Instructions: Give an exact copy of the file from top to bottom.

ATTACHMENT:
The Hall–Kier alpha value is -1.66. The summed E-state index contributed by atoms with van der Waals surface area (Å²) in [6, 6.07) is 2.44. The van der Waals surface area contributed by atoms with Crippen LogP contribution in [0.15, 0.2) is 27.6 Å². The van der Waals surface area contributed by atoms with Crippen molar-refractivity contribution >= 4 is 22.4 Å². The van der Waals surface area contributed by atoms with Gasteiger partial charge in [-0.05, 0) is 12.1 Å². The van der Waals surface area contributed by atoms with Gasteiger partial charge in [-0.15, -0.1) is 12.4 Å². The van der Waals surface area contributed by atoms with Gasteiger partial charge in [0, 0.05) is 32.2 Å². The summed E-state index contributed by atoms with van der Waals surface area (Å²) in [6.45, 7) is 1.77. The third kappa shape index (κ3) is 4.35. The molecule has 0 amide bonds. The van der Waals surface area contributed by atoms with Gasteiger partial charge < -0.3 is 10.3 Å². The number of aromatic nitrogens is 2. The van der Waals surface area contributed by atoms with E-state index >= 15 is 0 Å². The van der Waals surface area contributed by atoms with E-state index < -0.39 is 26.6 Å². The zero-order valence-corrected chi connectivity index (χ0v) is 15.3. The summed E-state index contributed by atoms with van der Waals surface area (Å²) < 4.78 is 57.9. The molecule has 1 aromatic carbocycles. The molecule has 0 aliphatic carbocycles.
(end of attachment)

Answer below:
The Hall–Kier alpha value is -1.66. The summed E-state index contributed by atoms with van der Waals surface area (Å²) in [6, 6.07) is 2.44. The van der Waals surface area contributed by atoms with Crippen LogP contribution in [0.15, 0.2) is 27.6 Å². The van der Waals surface area contributed by atoms with Crippen molar-refractivity contribution >= 4 is 22.4 Å². The van der Waals surface area contributed by atoms with Gasteiger partial charge in [-0.05, 0) is 12.1 Å². The van der Waals surface area contributed by atoms with Gasteiger partial charge in [-0.15, -0.1) is 12.4 Å². The van der Waals surface area contributed by atoms with Gasteiger partial charge in [0, 0.05) is 32.2 Å². The summed E-state index contributed by atoms with van der Waals surface area (Å²) in [6.45, 7) is 1.77. The third kappa shape index (κ3) is 4.35. The molecule has 0 amide bonds. The van der Waals surface area contributed by atoms with Gasteiger partial charge < -0.3 is 10.3 Å². The number of aromatic nitrogens is 2. The van der Waals surface area contributed by atoms with E-state index >= 15 is 0 Å². The van der Waals surface area contributed by atoms with E-state index < -0.39 is 26.6 Å². The zero-order valence-corrected chi connectivity index (χ0v) is 15.3. The summed E-state index contributed by atoms with van der Waals surface area (Å²) < 4.78 is 57.9. The molecule has 1 aromatic carbocycles. The molecule has 0 aliphatic carbocycles.